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Quantum Information Science (QIS) Research Center to be Established at BNL

Qis kharzeev

The U.S. Department of Energy (DOE) Office of Science has selected Brookhaven National Laboratory to lead one of five National Quantum Information Science (QIS) Research Centers. Supporting the National Quantum Initiative Act, these interdisciplinary, multi-institutional centers will facilitate the advancement of QIS technology. Realizing the full potential of quantum-based applications in computing, communication, and sensing will benefit national security, economic competitiveness, and leadership in scientific discovery.

Quantum computing
Led by Brookhaven Lab, the Co-design Center for Quantum Advantage seeks to reach quantum advantage—the point where a quantum computer outperforms a classical one on a useful task—in scientific computations by simultaneously designing hardware and software.

The Lab is managed for the DOE by Brookhaven Science Associates, a partnership between the Research Foundation for the State University of New York on behalf of Stony Brook University and Battelle Memorial Institute.

Brookhaven Lab will lead the Co-design Center for Quantum Advantage (C2QA), which will focus on quantum computing. Comprising several national labs, research centers, universities, and industry, the C2QA team will build the fundamental tools necessary for the United States to create quantum computers that provide a true advantage over their classical counterparts.

“The founding of the Co-design Center for Quantum Advantage (C2QA) establishes Stony Brook University as one of the nation’s leading centers in quantum information, a strategically important and highly competitive area of research worldwide,” said Dmitri Kharzeev, PhD, Distinguished Professor in the Department of Physics and Astronomy at Stony Brook University and Director of the Center for Quantum Materials. “C2QA will incorporate Stony Brook’s quantum science expertise to develop new approaches to quantum computing and quantum technology, as well as educate the next generation of quantum scientists and engineers.”

Dmitri Kharzeev

World-leading experts in QIS, materials science, computer science, and theory will work together to resolve performance issues with today’s quantum computers by simultaneously designing software and hardware (co-design). Their goal is to achieve quantum advantage in computations for high-energy and nuclear physics, chemistry, materials science, condensed matter physics, and other fields. Quantum advantage refers to a quantum computer outperforming a classical computer on a useful task.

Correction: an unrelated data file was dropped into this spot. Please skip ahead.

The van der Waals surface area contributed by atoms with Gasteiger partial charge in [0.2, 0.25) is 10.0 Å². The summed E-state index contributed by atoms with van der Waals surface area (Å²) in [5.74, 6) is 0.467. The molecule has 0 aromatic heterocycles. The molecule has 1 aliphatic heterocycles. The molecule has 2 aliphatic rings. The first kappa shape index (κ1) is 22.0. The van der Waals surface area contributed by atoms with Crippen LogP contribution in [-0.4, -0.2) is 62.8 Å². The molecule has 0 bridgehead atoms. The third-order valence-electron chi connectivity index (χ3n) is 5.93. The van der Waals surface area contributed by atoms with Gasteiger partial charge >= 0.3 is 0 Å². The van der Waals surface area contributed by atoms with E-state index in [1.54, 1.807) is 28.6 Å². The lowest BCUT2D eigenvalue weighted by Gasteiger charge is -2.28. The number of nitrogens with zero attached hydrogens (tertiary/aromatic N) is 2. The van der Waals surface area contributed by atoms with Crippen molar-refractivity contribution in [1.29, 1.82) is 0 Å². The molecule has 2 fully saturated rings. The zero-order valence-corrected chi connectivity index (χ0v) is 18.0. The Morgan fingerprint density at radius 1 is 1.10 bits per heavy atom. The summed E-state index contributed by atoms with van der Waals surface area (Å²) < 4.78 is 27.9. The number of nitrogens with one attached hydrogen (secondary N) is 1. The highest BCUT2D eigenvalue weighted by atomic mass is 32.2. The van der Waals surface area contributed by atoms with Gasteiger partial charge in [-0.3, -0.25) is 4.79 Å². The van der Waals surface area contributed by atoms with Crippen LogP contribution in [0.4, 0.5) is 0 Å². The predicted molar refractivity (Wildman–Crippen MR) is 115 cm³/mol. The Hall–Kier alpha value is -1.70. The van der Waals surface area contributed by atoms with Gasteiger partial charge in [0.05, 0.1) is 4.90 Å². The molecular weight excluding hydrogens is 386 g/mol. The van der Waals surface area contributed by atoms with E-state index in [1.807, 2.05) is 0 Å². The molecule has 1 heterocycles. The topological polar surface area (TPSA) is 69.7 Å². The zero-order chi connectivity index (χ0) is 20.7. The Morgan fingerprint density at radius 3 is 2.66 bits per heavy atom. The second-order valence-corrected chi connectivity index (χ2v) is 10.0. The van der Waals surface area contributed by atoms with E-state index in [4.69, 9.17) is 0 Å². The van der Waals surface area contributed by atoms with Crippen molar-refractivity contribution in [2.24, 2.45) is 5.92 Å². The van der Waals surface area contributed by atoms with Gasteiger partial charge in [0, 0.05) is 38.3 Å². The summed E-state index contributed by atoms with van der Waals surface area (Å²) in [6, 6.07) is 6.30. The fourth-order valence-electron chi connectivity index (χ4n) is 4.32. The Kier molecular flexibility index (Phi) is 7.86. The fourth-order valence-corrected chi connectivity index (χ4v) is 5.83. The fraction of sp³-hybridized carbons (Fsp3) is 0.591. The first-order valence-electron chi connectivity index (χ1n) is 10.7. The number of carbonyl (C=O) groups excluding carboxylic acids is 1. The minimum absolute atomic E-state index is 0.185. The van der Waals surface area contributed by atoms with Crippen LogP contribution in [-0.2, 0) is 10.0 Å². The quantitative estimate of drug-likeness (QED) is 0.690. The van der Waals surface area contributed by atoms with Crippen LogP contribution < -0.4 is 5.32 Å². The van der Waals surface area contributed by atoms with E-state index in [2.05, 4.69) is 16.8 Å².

Quantum computers have the potential to solve scientific and other kinds of problems that would be practically impossible for traditional supercomputers. However, the current generation—called noisy intermediate-scale quantum—suffers from a high error rate because of noise, faults, and loss of quantum coherence. Quantum bits (qubits), the information-storing elements of quantum computers, are very delicate. Vibrations, temperature changes, electromagnetic waves, and other interactions between qubits and the environment or material defects in qubits can cause quantum decoherence. In quantum decoherence, these errors cause the qubits to lose their information, and the calculation cannot be completed.

“The biggest challenge in the field today is to make quantum computers truly robust and scalable,” said C2QA principal investigator Robert Schoelkopf, Yale Sterling Professor of Applied Physics and director of the Yale Quantum Institute. “By combining materials science, improved devices, and algorithmic innovations, C2QA will develop the science to solve this problem and ensure that the United States leads the way into the era of useful quantum computing.”

Through materials, devices, and software co-design efforts, the team will understand and control material properties to extend coherence time, design devices to generate more robust qubits, optimize algorithms to target specific scientific applications, and develop error-correction solutions. To achieve these goals, they will leverage materials characterization facilities at Brookhaven’s Center for Functional Nanomaterials (CFN) and National Synchrotron Light Source II (NSLS-II), device design and fabrication capabilities in industry and academia, and IBM’s Qiskit open-source framework for writing quantum programs and its Q Prime prototype quantum computer.

Total planned funding for the center is $115 million over five years, with $15 million in Fiscal 2020 dollars and outyear funding contingent on congressional appropriations.

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